A profound, frivolous, practical and radical new perspective that makes life possible again. --This text refers to an out of print or unavailable edition of this title.

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Customer Reviews

3.9 out of 5 stars

Most Helpful Customer Reviews

93 of 94 people found the following review helpful By S. Milligan on 18 April 2005
Format: Paperback
Fantastic. This book was a critical part of my recovery, having picked it up quite randomly from a book store. For me, it is the most accurate account of my experience of depression I have heard from ANYONE. Most importantly of all, it offers those with depression methods of coping with the illness rather than another description of depression. I didn't need to know what depression felt like - I knew EXACTLY what it felt like - what I craved from a book or professional was actual coping strategies for the hell I was going through. Depression fades with time but never goes away, so I felt I needed to 'arm' myself and learn how to live with it. I would never wish depression on my worst enemy, and if you are reading this and have it, I wish you all the best in your recovery. There actually is light at the end of the tunnel!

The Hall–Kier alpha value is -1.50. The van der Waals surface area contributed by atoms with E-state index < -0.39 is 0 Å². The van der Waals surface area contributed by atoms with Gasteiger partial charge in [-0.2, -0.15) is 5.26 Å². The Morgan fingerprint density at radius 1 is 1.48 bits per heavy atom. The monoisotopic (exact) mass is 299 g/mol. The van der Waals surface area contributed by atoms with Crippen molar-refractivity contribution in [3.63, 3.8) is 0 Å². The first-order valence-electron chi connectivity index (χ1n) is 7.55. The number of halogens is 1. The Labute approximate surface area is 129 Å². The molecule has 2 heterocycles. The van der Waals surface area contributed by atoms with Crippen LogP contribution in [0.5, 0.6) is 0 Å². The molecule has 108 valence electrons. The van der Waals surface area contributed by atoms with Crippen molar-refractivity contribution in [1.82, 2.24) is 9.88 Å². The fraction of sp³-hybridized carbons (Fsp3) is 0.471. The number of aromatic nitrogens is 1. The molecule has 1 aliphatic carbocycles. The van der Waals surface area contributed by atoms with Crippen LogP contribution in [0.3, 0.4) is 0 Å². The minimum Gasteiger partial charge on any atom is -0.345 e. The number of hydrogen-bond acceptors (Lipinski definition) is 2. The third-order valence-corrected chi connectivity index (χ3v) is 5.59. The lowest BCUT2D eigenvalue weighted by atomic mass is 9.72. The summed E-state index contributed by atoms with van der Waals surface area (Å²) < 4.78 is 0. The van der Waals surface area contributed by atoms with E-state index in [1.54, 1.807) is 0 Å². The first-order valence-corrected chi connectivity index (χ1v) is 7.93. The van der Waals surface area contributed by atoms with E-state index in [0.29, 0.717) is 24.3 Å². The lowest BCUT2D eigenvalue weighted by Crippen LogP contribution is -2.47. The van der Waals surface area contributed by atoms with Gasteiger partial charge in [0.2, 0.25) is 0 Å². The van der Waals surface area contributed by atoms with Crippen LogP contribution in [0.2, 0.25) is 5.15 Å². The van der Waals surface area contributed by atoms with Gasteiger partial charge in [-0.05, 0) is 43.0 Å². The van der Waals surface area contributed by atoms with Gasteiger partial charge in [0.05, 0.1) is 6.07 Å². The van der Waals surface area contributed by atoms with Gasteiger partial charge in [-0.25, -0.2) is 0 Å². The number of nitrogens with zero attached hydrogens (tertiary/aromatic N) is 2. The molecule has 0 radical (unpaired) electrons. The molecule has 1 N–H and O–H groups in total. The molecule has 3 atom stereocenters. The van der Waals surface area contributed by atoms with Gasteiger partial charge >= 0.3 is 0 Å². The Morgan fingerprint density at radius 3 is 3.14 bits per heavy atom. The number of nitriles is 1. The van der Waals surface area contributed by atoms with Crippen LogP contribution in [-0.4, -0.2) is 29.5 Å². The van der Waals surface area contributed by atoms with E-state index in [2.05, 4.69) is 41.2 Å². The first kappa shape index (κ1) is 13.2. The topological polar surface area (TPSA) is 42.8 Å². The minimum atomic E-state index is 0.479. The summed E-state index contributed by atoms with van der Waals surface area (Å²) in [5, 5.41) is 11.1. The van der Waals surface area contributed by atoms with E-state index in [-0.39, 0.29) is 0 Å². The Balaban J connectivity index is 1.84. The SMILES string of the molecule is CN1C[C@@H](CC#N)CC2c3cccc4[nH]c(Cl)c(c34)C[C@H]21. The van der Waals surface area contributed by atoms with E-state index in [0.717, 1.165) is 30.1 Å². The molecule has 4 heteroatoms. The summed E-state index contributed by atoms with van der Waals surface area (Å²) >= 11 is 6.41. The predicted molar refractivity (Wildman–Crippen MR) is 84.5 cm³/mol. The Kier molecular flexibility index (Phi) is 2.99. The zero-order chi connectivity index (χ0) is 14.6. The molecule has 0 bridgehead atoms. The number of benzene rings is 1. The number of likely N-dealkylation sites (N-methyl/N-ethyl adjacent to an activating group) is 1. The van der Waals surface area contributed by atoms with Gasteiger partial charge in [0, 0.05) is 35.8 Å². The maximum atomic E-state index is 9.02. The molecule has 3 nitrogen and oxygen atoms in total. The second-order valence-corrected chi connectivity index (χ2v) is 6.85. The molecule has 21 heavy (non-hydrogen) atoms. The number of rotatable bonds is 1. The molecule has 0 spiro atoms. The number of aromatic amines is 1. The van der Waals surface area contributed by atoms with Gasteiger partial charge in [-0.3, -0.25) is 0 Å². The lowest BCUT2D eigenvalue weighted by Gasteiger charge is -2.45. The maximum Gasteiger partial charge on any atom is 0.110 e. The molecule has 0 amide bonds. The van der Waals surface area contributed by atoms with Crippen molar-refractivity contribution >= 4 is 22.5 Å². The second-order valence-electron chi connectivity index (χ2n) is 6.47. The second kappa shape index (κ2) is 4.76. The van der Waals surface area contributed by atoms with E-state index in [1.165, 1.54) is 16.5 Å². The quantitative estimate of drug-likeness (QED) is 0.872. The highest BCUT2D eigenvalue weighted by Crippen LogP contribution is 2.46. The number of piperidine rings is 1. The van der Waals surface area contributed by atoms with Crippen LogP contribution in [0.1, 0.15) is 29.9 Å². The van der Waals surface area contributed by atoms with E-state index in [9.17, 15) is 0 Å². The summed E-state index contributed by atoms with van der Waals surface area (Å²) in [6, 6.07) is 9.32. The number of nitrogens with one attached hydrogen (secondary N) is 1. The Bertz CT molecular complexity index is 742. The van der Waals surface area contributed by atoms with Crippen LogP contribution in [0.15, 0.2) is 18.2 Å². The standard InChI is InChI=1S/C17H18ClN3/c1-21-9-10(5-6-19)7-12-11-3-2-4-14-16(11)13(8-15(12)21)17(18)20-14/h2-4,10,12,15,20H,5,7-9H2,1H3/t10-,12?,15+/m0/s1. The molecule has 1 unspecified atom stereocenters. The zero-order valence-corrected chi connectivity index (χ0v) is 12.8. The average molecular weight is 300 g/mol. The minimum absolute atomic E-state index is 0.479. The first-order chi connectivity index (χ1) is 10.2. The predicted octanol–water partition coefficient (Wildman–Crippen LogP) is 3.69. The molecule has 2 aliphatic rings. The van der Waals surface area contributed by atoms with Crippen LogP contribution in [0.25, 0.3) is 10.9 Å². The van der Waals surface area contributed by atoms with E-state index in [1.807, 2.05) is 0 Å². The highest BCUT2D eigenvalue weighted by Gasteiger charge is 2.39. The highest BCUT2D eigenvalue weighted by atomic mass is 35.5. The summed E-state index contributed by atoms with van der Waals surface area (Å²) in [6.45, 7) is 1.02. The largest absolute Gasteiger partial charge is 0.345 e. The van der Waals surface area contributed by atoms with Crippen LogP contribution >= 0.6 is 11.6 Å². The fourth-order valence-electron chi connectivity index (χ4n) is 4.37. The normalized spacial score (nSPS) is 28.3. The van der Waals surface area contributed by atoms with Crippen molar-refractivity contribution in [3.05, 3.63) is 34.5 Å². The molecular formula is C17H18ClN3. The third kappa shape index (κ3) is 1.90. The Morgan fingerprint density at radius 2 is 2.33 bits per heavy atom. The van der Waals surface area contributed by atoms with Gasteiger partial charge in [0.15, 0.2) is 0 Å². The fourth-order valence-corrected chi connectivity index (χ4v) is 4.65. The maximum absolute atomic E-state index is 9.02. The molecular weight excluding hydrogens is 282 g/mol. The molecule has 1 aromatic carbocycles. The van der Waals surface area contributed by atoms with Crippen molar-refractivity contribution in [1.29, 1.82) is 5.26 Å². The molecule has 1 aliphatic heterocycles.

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127 of 129 people found the following review helpful By Alison A on 16 Nov. 2005
Format: Paperback
I've been severely clinically depressed, on and off, for 21 years. I'm currently in Month 20 of the lastest bout - the worst ever, which forced me to give up work 18 months ago.
Over the years I have read countless books on depression, mostly self-help books. And I can honestly say that none of them has ever helped me even a little bit.
I started reading Sunbathing in the Rain with a sigh of "here we go again - more time and effort to put into reading a book, with no payback". I couldn't have been more wrong.